In yesterday's blog post, I started the story of my trip to Cathedral Provincial Park last weekend, including my experience hiking the Diamond trail, looping around Scout Mountain then coming back around on the Centennial Trail, as well as info about the camping options at Quiniscoe lake and Lake of the Woods. This week, I'll continue the story with my experiences hiking the Cathedral Rim and Glacier Lake Trails, as well as camping in unexpectedly challenging conditions.
Going Solo on Cathedral Rim Trail
The next morning, I got up at dawn to head off and hike the Cathedral Rim Trail by myself. My friend Kiri determined that the altitude sickness she was experiencing would likely make the journey too hard on her for her own safety. She knew that it was the one hike at the park that I most wanted to hike, so she decided to stay back and hike one of the other lower altitude hikes while I made my attempt at the rim trail, with plans to reconnect afterward to hike something else together. I greatly appreciated her understanding as I said my goodbyes, making sure to detail my hiking plan so that she was aware of where to look for me if something went awry while I was hiking on my own. I also packed extra warm layers, gear for emergency camping, as well as my ubiquitous hiker first aid kit, just in case.
I started off hiking up through the yellow pines of the Centennial trail with much better weather than we had had the day prior. They were so pretty and colourful, it really made the exertion of the uphill hike that much more tolerable.
And of course when I got above the treeline, everything just opened right up. I got a great view of Scout Lake from high up on the edge of a ridge before heading north at the turn-off for the rim trail.
Panoramic Views All Around
Everywhere I looked, the Cathedral Rim Trail offered a slightly different view of the same panorama looking at mountains in all directions. I kept stopping every twenty feet to take new photos after having had even more stunning views as I progressed. In additions to the views, I also noted that there was snow on the ground at these elevations. It wasn't a ton, but I could also see that the ridge of the taller mountains I was to travel across also had snow on them that wasn't there the day before. I noted this, but kept going as the snow where I was hiking wasn't prohibitively dangerous, even with me hiking solo. I forged onward.
There were two different routes on the rim trail, apparently. I hadn't seen the easier one and had taken the slightly harder one that had me scrambling a little up boulder fields that were a little wet from snow. It wasn't too slick, but I did become a lot more focused on my footing, acutely aware that I was alone up there. Of course, as I progressed, there was more and more snow, making it more challenging. At the same time, it was hard not to want to press on with the views being so gorgeous.
Summiting Quiniscoe Mountain and the Route Beyond
As I neared the summit of Quiniscoe Mountain, I had started a mental routine of evaluating the safety of my hike and the totality of the circumstances surrounding it. At that point, the snow was thicker, but the route had flattened out so it wasn't quite as dangerous. It had also started snowing, and the snow was picking up more and more as I hiked. I could still see the mountains that I was hiking toward, and kept on with my plan, fully aware that that high in the mountains, I had to accept the possibility that I might have to give up on my plan if the conditions worsened to the point that felt unsafe.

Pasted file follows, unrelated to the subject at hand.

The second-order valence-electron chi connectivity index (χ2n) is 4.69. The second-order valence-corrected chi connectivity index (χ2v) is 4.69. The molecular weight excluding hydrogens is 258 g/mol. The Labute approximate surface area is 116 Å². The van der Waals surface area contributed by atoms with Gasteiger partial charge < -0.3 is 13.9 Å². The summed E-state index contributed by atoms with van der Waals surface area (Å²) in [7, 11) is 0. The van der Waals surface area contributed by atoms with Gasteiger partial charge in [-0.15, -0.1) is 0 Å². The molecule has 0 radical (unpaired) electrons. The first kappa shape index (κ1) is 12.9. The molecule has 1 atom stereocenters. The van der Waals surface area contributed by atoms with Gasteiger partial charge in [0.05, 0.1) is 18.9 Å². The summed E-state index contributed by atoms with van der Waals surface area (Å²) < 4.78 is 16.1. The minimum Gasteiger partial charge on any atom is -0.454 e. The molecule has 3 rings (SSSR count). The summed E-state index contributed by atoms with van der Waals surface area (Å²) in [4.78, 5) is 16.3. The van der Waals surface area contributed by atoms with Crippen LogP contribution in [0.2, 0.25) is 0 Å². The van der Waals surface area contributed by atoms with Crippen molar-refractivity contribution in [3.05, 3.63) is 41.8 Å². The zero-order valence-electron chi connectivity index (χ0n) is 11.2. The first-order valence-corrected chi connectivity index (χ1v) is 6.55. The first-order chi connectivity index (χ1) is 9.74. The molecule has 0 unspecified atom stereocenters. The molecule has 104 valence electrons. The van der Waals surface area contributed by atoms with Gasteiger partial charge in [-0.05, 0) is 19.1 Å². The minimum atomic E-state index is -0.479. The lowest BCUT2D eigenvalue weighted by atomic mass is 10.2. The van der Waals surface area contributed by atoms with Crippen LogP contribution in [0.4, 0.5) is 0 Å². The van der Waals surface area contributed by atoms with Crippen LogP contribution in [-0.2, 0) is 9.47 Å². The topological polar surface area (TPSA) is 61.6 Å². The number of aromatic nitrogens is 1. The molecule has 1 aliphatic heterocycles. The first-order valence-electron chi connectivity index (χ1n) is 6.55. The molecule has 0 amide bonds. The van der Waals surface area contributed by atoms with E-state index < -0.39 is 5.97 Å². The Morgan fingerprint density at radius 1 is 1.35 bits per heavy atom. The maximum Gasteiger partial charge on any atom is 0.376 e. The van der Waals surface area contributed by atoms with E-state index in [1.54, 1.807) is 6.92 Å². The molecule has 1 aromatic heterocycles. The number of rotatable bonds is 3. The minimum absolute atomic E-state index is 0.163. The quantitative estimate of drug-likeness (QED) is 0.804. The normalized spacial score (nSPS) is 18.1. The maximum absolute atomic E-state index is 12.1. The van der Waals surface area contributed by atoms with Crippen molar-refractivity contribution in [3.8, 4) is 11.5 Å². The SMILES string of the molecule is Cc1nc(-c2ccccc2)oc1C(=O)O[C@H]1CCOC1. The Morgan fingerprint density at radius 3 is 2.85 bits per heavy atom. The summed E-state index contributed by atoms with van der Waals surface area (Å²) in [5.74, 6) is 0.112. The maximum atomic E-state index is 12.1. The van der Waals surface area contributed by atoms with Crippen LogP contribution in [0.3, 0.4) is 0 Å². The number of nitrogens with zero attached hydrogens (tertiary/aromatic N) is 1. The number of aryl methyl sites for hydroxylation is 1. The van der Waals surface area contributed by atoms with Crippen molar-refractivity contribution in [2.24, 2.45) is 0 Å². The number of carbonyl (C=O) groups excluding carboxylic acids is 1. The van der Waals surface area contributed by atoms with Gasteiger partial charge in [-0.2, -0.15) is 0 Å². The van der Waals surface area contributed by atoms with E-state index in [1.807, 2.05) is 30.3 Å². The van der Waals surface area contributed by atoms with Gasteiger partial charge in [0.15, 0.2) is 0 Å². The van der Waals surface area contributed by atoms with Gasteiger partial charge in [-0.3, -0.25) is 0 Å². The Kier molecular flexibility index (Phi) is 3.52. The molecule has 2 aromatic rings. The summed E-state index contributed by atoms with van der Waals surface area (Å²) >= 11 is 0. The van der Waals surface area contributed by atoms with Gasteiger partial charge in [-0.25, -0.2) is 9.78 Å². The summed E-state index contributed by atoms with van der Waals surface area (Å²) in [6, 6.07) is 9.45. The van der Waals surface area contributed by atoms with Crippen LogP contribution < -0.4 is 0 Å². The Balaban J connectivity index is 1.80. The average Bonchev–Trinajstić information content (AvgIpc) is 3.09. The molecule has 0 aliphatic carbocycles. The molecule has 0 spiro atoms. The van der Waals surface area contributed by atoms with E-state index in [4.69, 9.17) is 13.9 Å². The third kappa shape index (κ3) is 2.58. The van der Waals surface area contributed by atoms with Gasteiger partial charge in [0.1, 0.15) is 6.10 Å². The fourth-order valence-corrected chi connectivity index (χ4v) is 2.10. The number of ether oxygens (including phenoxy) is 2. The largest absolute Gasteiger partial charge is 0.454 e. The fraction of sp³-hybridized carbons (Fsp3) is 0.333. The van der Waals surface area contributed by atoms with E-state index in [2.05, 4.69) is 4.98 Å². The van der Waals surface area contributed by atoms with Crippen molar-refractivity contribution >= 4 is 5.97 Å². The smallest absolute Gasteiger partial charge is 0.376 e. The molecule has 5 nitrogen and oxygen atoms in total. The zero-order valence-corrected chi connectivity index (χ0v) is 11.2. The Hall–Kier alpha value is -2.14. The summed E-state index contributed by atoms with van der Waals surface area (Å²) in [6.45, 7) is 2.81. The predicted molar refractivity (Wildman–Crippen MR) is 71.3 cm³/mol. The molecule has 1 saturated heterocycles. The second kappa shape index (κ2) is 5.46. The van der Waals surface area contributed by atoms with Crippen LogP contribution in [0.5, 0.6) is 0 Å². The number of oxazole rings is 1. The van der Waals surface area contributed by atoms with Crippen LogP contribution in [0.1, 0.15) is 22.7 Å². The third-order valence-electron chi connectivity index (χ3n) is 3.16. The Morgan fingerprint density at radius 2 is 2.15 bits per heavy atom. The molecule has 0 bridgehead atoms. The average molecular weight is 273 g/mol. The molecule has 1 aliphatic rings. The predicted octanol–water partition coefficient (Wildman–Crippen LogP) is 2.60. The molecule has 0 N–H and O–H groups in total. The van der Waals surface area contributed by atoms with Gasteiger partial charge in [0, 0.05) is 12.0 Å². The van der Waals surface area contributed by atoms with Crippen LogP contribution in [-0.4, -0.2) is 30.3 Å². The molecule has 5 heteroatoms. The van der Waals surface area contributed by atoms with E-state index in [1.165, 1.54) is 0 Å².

I started hiking down Quiniscoe picking my way down a steep boulder field, steeper, wetter, and unstable in some places. The rock cairns marking the trail were also becoming harder to find as the snow blanketed them, making them hard to distinguish from other surrounding rocks. If it had just been that, I might have kept going, but then I looked up toward the mountains that the ridge continued on toward and they had disappeared, whited out by the snow clouds that had formed. I stood there looking, being pelted with snow. I let out a sigh took a quick selfie, and made the choice to abort mission. That is the first photo below, showing what I could no longer see. The second photo is one of me at the Quiniscoe Mountain summit, proud of myself for making the safe choice to turn back. It is so hard to make that choice when you're facing a lot of sunk costs, money spent getting there, efforts made to hike up having faced many challenges, and then thought of whether or not I would ever make it back, but you have to be able to make those hard choices, especially if you want to hike solo as I do.
I briefly considered looping around the mountain and heading down on the trail toward Glacier Lake from where I was, but the trial looked quite steep and wet, and I really didn't know what the trail was like beyond that, so I played it safe and went back the way I came, tracking my footsteps in the snow. I did take the more level route going back instead of taking the boulder field route. My whole experience of the Cathedral Rim trail that day had only taken me 3.5 hours, start to finish, having hiked a little more than 10km up and down from our campsite.
Hiking Glacier Lake in Good Weather and Company
Once I got down to the part of the trail that didn't have snow, I raced down the mountain, hoping to reconnect with Kiri so we could go on a different hike together. There was plenty of time to hike the Glacier Lake trail together. Thankfully, she had just gotten back from hiking around Quiniscoe Lake and was sitting down for a snack at camp. We snacked together, then set off to hike Glacier Lake, with a side trip on the trail looping around Lake of the Woods and Pyramid Lake Campgrounds. Pyramid had been closed for the season, and with good reason. The pine beetle devastation of the trees in that area made it unsafe. With dead trees everywhere, they can topple at any moment potentially crushing people while they sleep unsuspectingly in their tents.